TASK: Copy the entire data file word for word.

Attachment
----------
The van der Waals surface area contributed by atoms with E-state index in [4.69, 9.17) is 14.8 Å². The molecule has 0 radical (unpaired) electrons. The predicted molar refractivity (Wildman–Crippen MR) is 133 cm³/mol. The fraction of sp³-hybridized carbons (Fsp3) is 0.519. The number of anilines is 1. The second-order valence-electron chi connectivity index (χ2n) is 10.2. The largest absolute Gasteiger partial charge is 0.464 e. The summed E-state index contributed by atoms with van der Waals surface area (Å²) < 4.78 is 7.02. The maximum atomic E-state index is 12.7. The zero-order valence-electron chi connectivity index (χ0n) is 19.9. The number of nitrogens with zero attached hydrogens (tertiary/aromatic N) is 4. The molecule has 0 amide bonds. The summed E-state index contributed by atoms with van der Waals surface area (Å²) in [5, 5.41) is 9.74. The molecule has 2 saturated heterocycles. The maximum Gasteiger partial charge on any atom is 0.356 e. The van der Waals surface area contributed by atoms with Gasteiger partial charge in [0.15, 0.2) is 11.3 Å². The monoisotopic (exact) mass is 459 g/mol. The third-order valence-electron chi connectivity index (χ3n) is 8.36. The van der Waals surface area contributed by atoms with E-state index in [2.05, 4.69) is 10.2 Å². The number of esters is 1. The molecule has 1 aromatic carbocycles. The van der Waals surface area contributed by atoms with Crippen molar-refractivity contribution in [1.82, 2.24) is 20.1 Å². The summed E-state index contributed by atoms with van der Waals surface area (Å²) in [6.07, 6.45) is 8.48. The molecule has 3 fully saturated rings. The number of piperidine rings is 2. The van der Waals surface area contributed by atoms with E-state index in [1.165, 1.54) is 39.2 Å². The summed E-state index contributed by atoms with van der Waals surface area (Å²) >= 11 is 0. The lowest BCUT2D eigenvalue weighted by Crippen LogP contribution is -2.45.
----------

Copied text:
The van der Waals surface area contributed by atoms with E-state index in [4.69, 9.17) is 14.8 Å². The molecule has 0 radical (unpaired) electrons. The predicted molar refractivity (Wildman–Crippen MR) is 133 cm³/mol. The fraction of sp³-hybridized carbons (Fsp3) is 0.519. The number of anilines is 1. The second-order valence-electron chi connectivity index (χ2n) is 10.2. The largest absolute Gasteiger partial charge is 0.464 e. The summed E-state index contributed by atoms with van der Waals surface area (Å²) < 4.78 is 7.02. The maximum atomic E-state index is 12.7. The zero-order valence-electron chi connectivity index (χ0n) is 19.9. The number of nitrogens with zero attached hydrogens (tertiary/aromatic N) is 4. The molecule has 0 amide bonds. The summed E-state index contributed by atoms with van der Waals surface area (Å²) in [5, 5.41) is 9.74. The molecule has 2 saturated heterocycles. The maximum Gasteiger partial charge on any atom is 0.356 e. The van der Waals surface area contributed by atoms with Gasteiger partial charge in [0.15, 0.2) is 11.3 Å². The monoisotopic (exact) mass is 459 g/mol. The third-order valence-electron chi connectivity index (χ3n) is 8.36. The van der Waals surface area contributed by atoms with E-state index in [2.05, 4.69) is 10.2 Å². The number of esters is 1. The molecule has 1 aromatic carbocycles. The van der Waals surface area contributed by atoms with Crippen molar-refractivity contribution in [1.82, 2.24) is 20.1 Å². The summed E-state index contributed by atoms with van der Waals surface area (Å²) in [6.07, 6.45) is 8.48. The molecule has 3 fully saturated rings. The number of piperidine rings is 2. The van der Waals surface area contributed by atoms with E-state index in [1.165, 1.54) is 39.2 Å². The summed E-state index contributed by atoms with van der Waals surface area (Å²) >= 11 is 0. The lowest BCUT2D eigenvalue weighted by Crippen LogP contribution is -2.45.